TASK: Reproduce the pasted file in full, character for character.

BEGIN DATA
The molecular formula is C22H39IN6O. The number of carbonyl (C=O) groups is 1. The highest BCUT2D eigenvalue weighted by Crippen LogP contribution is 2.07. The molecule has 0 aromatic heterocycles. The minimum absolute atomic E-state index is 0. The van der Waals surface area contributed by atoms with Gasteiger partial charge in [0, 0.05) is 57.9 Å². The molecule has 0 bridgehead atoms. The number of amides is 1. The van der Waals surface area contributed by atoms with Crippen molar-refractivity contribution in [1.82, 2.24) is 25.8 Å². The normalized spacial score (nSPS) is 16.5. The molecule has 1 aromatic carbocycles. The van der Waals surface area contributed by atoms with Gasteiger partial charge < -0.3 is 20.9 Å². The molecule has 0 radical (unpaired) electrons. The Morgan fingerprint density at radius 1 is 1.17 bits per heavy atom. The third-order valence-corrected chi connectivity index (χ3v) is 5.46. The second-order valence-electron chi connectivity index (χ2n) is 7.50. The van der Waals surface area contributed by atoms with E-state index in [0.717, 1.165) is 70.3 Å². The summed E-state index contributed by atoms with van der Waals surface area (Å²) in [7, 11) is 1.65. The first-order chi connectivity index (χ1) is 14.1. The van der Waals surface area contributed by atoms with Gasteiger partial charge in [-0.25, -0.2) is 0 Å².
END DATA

The molecular formula is C22H39IN6O. The number of carbonyl (C=O) groups is 1. The highest BCUT2D eigenvalue weighted by Crippen LogP contribution is 2.07. The molecule has 0 aromatic heterocycles. The minimum absolute atomic E-state index is 0. The van der Waals surface area contributed by atoms with Gasteiger partial charge in [0, 0.05) is 57.9 Å². The molecule has 0 bridgehead atoms. The number of amides is 1. The van der Waals surface area contributed by atoms with Crippen molar-refractivity contribution in [1.82, 2.24) is 25.8 Å². The normalized spacial score (nSPS) is 16.5. The molecule has 1 aromatic carbocycles. The van der Waals surface area contributed by atoms with Gasteiger partial charge < -0.3 is 20.9 Å². The molecule has 0 radical (unpaired) electrons. The Morgan fingerprint density at radius 1 is 1.17 bits per heavy atom. The third-order valence-corrected chi connectivity index (χ3v) is 5.46. The second-order valence-electron chi connectivity index (χ2n) is 7.50. The van der Waals surface area contributed by atoms with E-state index in [0.717, 1.165) is 70.3 Å². The summed E-state index contributed by atoms with van der Waals surface area (Å²) in [7, 11) is 1.65. The first-order chi connectivity index (χ1) is 14.1. The van der Waals surface area contributed by atoms with Gasteiger partial charge in [-0.25, -0.2) is 0 Å².